The eastern frontage of Szeroka street features the most important Jewish monuments in Kraków: the Remuh synagogue and cemetery from the mid-16th century. The cemetery, founded in 1551, is the resting place of outstanding representatives of the Jewish community: rabbis, scholars and doctors. There are two types of tombs there: unique trapezoidal ones, and those in the form of free-standing matzevot.

Kazimierz offers a great selection of restaurants serving traditional kosher dishes. You can follow the Trail of Jewish Monuments which goes through the district. Those interested in the subject of the Holocaust should see the Ghetto Heroes Square, a fragment of the ghetto wall at 29 Lwowska street and the exhibition at the Schindler Factory in Zabłocie.

The synagogues and other monuments of Jewish culture, cobbled streets, as well as numerous galleries, antique shops, cafés and restaurants contribute to the charming and unique atmosphere of this place.

Since 1988, the Jewish Culture Festival has been held here every summer. It is one of the biggest events of this kind in the world. It becomes a gathering place for people from all over the globe, bringing together both Jews and all of those who are fascinated by this unique culture, who feel the need to experience it, to learn, to draw inspiration from it and to find common values. All of this happens via film, dance, literature, exhibitions, lectures, meetings with authors, workshops and, last but not least, the ubiquitous music. Exhibitions allow you to discover the works of renowned artists (such as e.g. Feliks Muszyński), theatre performances show the wealth of Jewish tradition (e.g. Fiddler on the Roof), workshops teach traditional dance (e.g. freylekh, hora, bulgar), while klezmer music concerts are a chance to hear unique melodies from weddings held at the turn of the 19th and 20th centuries. Festival participants can also enjoy traditional, kosher Jewish cuisine.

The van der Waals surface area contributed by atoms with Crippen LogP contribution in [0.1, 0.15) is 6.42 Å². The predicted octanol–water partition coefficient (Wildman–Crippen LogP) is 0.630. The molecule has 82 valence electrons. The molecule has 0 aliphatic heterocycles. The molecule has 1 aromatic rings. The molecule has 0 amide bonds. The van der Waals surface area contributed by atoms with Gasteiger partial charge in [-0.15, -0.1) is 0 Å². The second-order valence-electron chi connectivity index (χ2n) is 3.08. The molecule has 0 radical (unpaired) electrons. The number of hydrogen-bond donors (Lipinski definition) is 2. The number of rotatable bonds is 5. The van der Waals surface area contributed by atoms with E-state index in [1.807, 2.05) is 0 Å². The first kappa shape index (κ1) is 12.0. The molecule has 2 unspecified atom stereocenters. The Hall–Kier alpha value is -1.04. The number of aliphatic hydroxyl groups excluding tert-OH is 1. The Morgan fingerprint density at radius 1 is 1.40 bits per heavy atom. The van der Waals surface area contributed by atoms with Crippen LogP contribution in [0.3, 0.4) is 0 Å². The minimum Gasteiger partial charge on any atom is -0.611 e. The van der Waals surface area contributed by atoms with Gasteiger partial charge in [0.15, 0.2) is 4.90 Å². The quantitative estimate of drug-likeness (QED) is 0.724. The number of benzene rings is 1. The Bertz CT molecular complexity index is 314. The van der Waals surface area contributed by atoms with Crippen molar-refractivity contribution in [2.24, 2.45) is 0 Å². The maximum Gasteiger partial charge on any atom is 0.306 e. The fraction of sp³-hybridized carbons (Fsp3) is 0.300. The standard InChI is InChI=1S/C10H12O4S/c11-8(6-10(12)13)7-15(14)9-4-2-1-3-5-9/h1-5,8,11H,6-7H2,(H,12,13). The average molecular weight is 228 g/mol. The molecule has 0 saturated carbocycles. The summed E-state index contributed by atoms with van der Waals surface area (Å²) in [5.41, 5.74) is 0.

From Kraków, it’s a short distance to Tarnów, which lies in the same Małopolskie Voivodeship. In addition to the Renaissance old town, you have to see the revitalised part of the Jewish district of this city, in which Jews accounted for almost half of the inhabitants before the war. The preserved tenements in  Wekslarska and Żydowska streets present the typical compact architecture, with narrow passages between houses, confined hallways and minuscule courtyards. The only surviving – but also most important, as that’s where the Torah was read – part of Tarnów’s oldest synagogue is the bimah. These days it is in the centre of many events promoting Jewish culture.

Moving further to the east, you will reach Leżajsk, a city located in the valley of the San River in the Podkarpackie Voivodeship. Every year, the ohel of Rabbi Elimelech, who lived in the 18th century, attracts crowds of Orthodox pilgrims, mainly from Israel and the United States.

In search of traces of  Jewish heritage, it is also worth taking a trip to Tykocin in the Podlaskie Voivodeship. This small town once used to be home to one of the largest Jewish communities in the region. What remains of it is a Baroque synagogue, the second largest in Poland, after the Izaak Synagogue in Kraków. It was erected on a square in place of an old wooden temple, also Baroque in style but with Renaissance elements.

These are, of course, just several examples of Jewish heritage sites that you can visit in Poland.